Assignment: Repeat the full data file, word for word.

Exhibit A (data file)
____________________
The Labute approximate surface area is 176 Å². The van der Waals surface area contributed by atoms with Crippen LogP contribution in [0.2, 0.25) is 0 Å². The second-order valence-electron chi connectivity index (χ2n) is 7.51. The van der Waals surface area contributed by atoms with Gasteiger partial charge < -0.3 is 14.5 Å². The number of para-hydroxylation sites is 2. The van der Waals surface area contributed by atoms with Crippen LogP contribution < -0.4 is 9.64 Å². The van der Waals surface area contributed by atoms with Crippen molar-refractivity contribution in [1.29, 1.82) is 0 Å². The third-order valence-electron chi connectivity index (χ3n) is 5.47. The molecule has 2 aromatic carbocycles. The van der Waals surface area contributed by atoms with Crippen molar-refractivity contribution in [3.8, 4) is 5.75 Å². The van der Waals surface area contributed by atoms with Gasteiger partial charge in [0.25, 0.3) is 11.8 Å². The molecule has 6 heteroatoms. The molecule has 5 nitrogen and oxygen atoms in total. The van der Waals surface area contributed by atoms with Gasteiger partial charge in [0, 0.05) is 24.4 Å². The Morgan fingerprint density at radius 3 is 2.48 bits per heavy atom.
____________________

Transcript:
The Labute approximate surface area is 176 Å². The van der Waals surface area contributed by atoms with Crippen LogP contribution in [0.2, 0.25) is 0 Å². The second-order valence-electron chi connectivity index (χ2n) is 7.51. The van der Waals surface area contributed by atoms with Gasteiger partial charge < -0.3 is 14.5 Å². The number of para-hydroxylation sites is 2. The van der Waals surface area contributed by atoms with Crippen LogP contribution < -0.4 is 9.64 Å². The van der Waals surface area contributed by atoms with Crippen molar-refractivity contribution in [1.29, 1.82) is 0 Å². The third-order valence-electron chi connectivity index (χ3n) is 5.47. The molecule has 2 aromatic carbocycles. The van der Waals surface area contributed by atoms with Crippen molar-refractivity contribution in [3.8, 4) is 5.75 Å². The van der Waals surface area contributed by atoms with Gasteiger partial charge in [0.25, 0.3) is 11.8 Å². The molecule has 6 heteroatoms. The molecule has 5 nitrogen and oxygen atoms in total. The van der Waals surface area contributed by atoms with Gasteiger partial charge in [0, 0.05) is 24.4 Å². The Morgan fingerprint density at radius 3 is 2.48 bits per heavy atom.